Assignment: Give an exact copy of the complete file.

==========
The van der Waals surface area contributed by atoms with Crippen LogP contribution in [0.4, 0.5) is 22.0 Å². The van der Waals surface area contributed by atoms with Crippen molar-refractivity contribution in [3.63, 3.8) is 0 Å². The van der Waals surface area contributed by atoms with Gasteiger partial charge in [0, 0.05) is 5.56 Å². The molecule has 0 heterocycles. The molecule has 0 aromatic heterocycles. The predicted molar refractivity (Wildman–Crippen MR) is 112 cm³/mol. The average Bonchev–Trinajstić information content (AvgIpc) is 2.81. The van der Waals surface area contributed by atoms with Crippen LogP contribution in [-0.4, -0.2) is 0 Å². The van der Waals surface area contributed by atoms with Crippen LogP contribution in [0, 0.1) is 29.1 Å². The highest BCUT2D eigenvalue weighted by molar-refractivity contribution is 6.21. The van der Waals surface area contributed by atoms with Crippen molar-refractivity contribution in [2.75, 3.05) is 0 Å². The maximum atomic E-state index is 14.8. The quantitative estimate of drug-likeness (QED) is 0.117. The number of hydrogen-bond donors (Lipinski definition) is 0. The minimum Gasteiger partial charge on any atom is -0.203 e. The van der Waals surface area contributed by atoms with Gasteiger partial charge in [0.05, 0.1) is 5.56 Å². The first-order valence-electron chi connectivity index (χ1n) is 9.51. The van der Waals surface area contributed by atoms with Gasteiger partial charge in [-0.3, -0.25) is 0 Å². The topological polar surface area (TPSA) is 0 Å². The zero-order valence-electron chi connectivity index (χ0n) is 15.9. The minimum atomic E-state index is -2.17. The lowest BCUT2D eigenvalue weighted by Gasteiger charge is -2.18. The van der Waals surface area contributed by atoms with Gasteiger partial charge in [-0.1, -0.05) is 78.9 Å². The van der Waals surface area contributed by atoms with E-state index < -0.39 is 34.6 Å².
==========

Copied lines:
The van der Waals surface area contributed by atoms with Crippen LogP contribution in [0.4, 0.5) is 22.0 Å². The van der Waals surface area contributed by atoms with Crippen molar-refractivity contribution in [3.63, 3.8) is 0 Å². The van der Waals surface area contributed by atoms with Gasteiger partial charge in [0, 0.05) is 5.56 Å². The molecule has 0 heterocycles. The molecule has 0 aromatic heterocycles. The predicted molar refractivity (Wildman–Crippen MR) is 112 cm³/mol. The average Bonchev–Trinajstić information content (AvgIpc) is 2.81. The van der Waals surface area contributed by atoms with Crippen LogP contribution in [-0.4, -0.2) is 0 Å². The van der Waals surface area contributed by atoms with Crippen LogP contribution in [0, 0.1) is 29.1 Å². The highest BCUT2D eigenvalue weighted by molar-refractivity contribution is 6.21. The van der Waals surface area contributed by atoms with Crippen molar-refractivity contribution in [2.75, 3.05) is 0 Å². The maximum atomic E-state index is 14.8. The quantitative estimate of drug-likeness (QED) is 0.117. The number of hydrogen-bond donors (Lipinski definition) is 0. The minimum Gasteiger partial charge on any atom is -0.203 e. The van der Waals surface area contributed by atoms with Gasteiger partial charge in [0.05, 0.1) is 5.56 Å². The first-order valence-electron chi connectivity index (χ1n) is 9.51. The van der Waals surface area contributed by atoms with Gasteiger partial charge in [-0.3, -0.25) is 0 Å². The topological polar surface area (TPSA) is 0 Å². The zero-order valence-electron chi connectivity index (χ0n) is 15.9. The minimum atomic E-state index is -2.17. The lowest BCUT2D eigenvalue weighted by Gasteiger charge is -2.18. The van der Waals surface area contributed by atoms with Gasteiger partial charge in [-0.1, -0.05) is 78.9 Å². The van der Waals surface area contributed by atoms with E-state index < -0.39 is 34.6 Å².